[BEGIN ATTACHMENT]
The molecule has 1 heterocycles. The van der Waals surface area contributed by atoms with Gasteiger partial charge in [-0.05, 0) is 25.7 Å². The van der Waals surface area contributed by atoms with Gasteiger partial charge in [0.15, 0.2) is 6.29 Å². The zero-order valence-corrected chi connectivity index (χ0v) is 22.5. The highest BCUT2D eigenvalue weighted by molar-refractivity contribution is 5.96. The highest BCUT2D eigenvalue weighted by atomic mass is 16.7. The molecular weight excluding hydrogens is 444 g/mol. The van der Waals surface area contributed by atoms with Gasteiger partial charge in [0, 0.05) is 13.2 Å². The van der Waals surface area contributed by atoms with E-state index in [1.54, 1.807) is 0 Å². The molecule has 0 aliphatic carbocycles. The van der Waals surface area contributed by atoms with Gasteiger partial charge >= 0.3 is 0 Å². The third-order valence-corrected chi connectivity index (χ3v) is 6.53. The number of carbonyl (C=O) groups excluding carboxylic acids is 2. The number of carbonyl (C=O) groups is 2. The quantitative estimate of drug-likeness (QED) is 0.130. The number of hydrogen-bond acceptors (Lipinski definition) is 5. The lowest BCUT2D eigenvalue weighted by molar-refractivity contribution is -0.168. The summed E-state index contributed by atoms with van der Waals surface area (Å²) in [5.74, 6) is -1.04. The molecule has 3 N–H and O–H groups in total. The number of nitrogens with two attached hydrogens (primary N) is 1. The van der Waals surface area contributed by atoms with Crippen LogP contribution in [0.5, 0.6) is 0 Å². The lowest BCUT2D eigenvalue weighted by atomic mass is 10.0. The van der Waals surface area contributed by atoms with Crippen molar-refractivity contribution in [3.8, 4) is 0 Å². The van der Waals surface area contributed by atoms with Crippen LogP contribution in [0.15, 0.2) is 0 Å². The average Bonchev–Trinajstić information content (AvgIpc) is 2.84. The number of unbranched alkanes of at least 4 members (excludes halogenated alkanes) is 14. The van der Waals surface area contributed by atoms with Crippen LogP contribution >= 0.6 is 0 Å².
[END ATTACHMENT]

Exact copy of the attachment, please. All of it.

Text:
The molecule has 1 heterocycles. The van der Waals surface area contributed by atoms with Gasteiger partial charge in [-0.05, 0) is 25.7 Å². The van der Waals surface area contributed by atoms with Gasteiger partial charge in [0.15, 0.2) is 6.29 Å². The zero-order valence-corrected chi connectivity index (χ0v) is 22.5. The highest BCUT2D eigenvalue weighted by molar-refractivity contribution is 5.96. The highest BCUT2D eigenvalue weighted by atomic mass is 16.7. The molecular weight excluding hydrogens is 444 g/mol. The van der Waals surface area contributed by atoms with Gasteiger partial charge in [0, 0.05) is 13.2 Å². The van der Waals surface area contributed by atoms with E-state index in [1.54, 1.807) is 0 Å². The molecule has 0 aliphatic carbocycles. The van der Waals surface area contributed by atoms with Gasteiger partial charge >= 0.3 is 0 Å². The third-order valence-corrected chi connectivity index (χ3v) is 6.53. The number of carbonyl (C=O) groups excluding carboxylic acids is 2. The number of carbonyl (C=O) groups is 2. The quantitative estimate of drug-likeness (QED) is 0.130. The number of hydrogen-bond acceptors (Lipinski definition) is 5. The lowest BCUT2D eigenvalue weighted by molar-refractivity contribution is -0.168. The summed E-state index contributed by atoms with van der Waals surface area (Å²) in [5.74, 6) is -1.04. The molecule has 3 N–H and O–H groups in total. The number of nitrogens with two attached hydrogens (primary N) is 1. The van der Waals surface area contributed by atoms with Crippen LogP contribution in [0.5, 0.6) is 0 Å². The lowest BCUT2D eigenvalue weighted by atomic mass is 10.0. The van der Waals surface area contributed by atoms with Crippen molar-refractivity contribution in [3.8, 4) is 0 Å². The van der Waals surface area contributed by atoms with Crippen LogP contribution in [0.15, 0.2) is 0 Å². The average Bonchev–Trinajstić information content (AvgIpc) is 2.84. The number of unbranched alkanes of at least 4 members (excludes halogenated alkanes) is 14. The van der Waals surface area contributed by atoms with Crippen LogP contribution >= 0.6 is 0 Å².